The importance of education has been emphasised repeatedly in the Qur’an, which is the ultimate source of guidance for Muslims. Verse 20:114 says, “My Lord! Increase me in knowledge.” This verse indicates that whatever we know is limited, as we need to keep asking Allah to increase our knowledge. Therefore, a Muslim should constantly be seeking more knowledge (ilm). The Qur’an treats knowledge as a means to reaching Iman (faith) for all Muslims, males and females, to becoming true believers. This is demonstrated in the following verses: (Verse 2:269) “Allah grants wisdom to whom He pleases and to whom wisdom is granted indeed he receives an overflowing benefit.” (Verse 35:28) “Those truly fear God, among His servants, who have knowledge: for God is exalted in Might, Oft-Forgiving.” (Verse 39:9) “Are those who know equal to those who do not know? Only they will remember [who are] people of understanding.”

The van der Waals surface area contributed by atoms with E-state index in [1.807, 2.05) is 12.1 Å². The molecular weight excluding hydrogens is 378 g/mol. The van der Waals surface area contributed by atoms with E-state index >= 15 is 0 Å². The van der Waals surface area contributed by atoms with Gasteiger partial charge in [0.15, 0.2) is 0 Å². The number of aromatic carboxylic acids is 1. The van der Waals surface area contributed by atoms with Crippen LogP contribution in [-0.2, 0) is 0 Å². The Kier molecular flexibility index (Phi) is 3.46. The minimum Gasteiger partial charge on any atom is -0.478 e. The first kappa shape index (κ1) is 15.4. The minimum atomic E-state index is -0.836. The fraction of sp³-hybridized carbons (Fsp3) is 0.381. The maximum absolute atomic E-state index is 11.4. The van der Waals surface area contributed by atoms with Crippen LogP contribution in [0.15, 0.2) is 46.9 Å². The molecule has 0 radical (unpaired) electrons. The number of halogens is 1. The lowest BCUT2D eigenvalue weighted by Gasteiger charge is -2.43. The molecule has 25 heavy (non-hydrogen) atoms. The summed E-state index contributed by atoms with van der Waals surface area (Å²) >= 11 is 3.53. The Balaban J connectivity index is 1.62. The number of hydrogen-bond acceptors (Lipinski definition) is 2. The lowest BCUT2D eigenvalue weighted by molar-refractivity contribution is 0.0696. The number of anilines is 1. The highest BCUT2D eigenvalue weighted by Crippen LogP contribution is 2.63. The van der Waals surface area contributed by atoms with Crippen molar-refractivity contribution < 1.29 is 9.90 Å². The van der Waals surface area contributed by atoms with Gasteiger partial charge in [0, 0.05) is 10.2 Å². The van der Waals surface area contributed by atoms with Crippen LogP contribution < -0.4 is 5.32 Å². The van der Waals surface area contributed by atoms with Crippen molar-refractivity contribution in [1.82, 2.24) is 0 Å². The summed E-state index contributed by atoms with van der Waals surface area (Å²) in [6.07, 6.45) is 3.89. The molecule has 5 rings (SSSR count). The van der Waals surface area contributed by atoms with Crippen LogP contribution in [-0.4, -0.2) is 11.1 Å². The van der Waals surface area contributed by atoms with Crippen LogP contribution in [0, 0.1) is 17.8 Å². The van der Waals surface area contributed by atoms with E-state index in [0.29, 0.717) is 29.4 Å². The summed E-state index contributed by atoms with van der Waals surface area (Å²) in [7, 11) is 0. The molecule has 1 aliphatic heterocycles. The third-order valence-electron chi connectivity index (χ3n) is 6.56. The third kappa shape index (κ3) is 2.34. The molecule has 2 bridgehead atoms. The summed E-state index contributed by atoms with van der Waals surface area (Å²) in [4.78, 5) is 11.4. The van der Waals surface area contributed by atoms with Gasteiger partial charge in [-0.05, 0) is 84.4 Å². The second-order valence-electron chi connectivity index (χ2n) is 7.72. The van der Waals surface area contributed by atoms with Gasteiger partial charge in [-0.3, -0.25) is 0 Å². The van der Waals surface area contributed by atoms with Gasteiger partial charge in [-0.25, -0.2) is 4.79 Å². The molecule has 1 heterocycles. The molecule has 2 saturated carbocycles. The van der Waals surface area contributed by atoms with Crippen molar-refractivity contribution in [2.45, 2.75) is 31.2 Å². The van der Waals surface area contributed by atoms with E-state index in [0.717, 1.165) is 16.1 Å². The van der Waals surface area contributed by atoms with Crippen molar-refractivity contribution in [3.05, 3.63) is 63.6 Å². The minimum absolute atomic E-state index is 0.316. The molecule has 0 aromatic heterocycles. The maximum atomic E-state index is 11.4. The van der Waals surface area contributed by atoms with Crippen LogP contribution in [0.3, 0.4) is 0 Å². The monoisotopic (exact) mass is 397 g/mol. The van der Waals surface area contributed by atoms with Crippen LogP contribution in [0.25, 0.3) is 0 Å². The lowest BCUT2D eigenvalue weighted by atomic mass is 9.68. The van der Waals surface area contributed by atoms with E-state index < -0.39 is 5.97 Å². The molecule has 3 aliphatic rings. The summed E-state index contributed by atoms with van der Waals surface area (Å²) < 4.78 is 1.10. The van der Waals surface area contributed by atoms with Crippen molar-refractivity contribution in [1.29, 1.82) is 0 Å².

The Hadith of Prophet (PBUH) also emphasises the value of knowledge. As the following Hadith narrated by Abu Hurrairah notes: (Sahih Muslim: Book 12, Hadith 4005) “When a man dies, his acts come to an end, but three, recurring charity, or knowledge (by which people benefit), or a pious son, who prays for him (the deceased).”

Therefore, in the Qur’an and Hadith, the importance of education is explicit; in Islam seeking education is obligatory, and that knowledge is considered to be the path towards greater closeness to Allah.